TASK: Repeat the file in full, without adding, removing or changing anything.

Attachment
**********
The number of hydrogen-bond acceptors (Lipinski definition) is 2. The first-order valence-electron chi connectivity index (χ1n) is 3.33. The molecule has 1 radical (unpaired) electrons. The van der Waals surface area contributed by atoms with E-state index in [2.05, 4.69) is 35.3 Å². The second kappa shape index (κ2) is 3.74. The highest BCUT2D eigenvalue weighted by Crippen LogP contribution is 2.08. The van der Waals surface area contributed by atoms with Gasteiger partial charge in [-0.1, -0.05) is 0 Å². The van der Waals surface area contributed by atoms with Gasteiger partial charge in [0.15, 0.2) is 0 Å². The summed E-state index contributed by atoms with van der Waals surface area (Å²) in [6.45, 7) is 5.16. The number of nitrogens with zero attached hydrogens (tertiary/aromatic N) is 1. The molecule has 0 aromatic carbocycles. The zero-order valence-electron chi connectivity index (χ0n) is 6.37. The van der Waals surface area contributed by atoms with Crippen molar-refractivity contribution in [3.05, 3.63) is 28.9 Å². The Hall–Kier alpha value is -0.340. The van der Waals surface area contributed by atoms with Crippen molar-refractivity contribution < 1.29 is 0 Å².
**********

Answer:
The number of hydrogen-bond acceptors (Lipinski definition) is 2. The first-order valence-electron chi connectivity index (χ1n) is 3.33. The molecule has 1 radical (unpaired) electrons. The van der Waals surface area contributed by atoms with E-state index in [2.05, 4.69) is 35.3 Å². The second kappa shape index (κ2) is 3.74. The highest BCUT2D eigenvalue weighted by Crippen LogP contribution is 2.08. The van der Waals surface area contributed by atoms with Gasteiger partial charge in [-0.1, -0.05) is 0 Å². The van der Waals surface area contributed by atoms with Gasteiger partial charge in [0.15, 0.2) is 0 Å². The summed E-state index contributed by atoms with van der Waals surface area (Å²) in [6.45, 7) is 5.16. The number of nitrogens with zero attached hydrogens (tertiary/aromatic N) is 1. The molecule has 0 aromatic carbocycles. The zero-order valence-electron chi connectivity index (χ0n) is 6.37. The van der Waals surface area contributed by atoms with Crippen molar-refractivity contribution in [3.05, 3.63) is 28.9 Å². The Hall–Kier alpha value is -0.340. The van der Waals surface area contributed by atoms with Crippen molar-refractivity contribution < 1.29 is 0 Å².